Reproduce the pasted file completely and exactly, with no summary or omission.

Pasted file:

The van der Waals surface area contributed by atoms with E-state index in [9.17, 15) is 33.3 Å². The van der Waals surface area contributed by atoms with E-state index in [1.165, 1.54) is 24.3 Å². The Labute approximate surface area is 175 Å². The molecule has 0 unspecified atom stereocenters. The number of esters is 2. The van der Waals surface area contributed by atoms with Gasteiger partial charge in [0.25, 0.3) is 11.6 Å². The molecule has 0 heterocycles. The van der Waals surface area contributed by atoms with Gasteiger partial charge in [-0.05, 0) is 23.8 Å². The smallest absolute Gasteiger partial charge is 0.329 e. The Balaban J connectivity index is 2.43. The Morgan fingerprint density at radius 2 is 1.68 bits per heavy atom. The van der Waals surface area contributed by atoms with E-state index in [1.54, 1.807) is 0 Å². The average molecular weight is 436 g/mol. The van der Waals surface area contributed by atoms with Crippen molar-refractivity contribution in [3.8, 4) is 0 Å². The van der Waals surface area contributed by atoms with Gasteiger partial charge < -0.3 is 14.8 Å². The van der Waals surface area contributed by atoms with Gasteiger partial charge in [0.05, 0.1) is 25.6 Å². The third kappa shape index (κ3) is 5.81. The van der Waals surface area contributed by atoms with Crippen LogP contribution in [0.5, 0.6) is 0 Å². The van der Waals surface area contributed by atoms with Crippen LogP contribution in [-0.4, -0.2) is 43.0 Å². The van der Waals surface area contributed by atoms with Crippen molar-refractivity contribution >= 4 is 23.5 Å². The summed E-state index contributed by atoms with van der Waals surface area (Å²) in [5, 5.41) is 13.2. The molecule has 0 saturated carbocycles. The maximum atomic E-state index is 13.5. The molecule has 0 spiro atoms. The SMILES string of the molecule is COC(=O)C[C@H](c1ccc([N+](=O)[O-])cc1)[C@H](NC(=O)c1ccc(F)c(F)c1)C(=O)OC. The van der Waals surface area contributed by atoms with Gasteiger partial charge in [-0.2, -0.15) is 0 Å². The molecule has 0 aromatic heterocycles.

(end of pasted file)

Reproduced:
The van der Waals surface area contributed by atoms with E-state index in [9.17, 15) is 33.3 Å². The van der Waals surface area contributed by atoms with E-state index in [1.165, 1.54) is 24.3 Å². The Labute approximate surface area is 175 Å². The molecule has 0 unspecified atom stereocenters. The number of esters is 2. The van der Waals surface area contributed by atoms with Gasteiger partial charge in [0.25, 0.3) is 11.6 Å². The molecule has 0 heterocycles. The van der Waals surface area contributed by atoms with Gasteiger partial charge in [-0.05, 0) is 23.8 Å². The smallest absolute Gasteiger partial charge is 0.329 e. The Balaban J connectivity index is 2.43. The Morgan fingerprint density at radius 2 is 1.68 bits per heavy atom. The van der Waals surface area contributed by atoms with E-state index in [1.54, 1.807) is 0 Å². The average molecular weight is 436 g/mol. The van der Waals surface area contributed by atoms with Crippen molar-refractivity contribution in [3.8, 4) is 0 Å². The van der Waals surface area contributed by atoms with Gasteiger partial charge < -0.3 is 14.8 Å². The van der Waals surface area contributed by atoms with Gasteiger partial charge in [0.05, 0.1) is 25.6 Å². The third kappa shape index (κ3) is 5.81. The van der Waals surface area contributed by atoms with Crippen LogP contribution in [0.5, 0.6) is 0 Å². The van der Waals surface area contributed by atoms with Crippen LogP contribution in [-0.4, -0.2) is 43.0 Å². The van der Waals surface area contributed by atoms with Crippen molar-refractivity contribution >= 4 is 23.5 Å². The summed E-state index contributed by atoms with van der Waals surface area (Å²) in [5, 5.41) is 13.2. The molecule has 0 saturated carbocycles. The maximum atomic E-state index is 13.5. The molecule has 0 spiro atoms. The SMILES string of the molecule is COC(=O)C[C@H](c1ccc([N+](=O)[O-])cc1)[C@H](NC(=O)c1ccc(F)c(F)c1)C(=O)OC. The van der Waals surface area contributed by atoms with Gasteiger partial charge in [-0.2, -0.15) is 0 Å². The molecule has 0 aromatic heterocycles.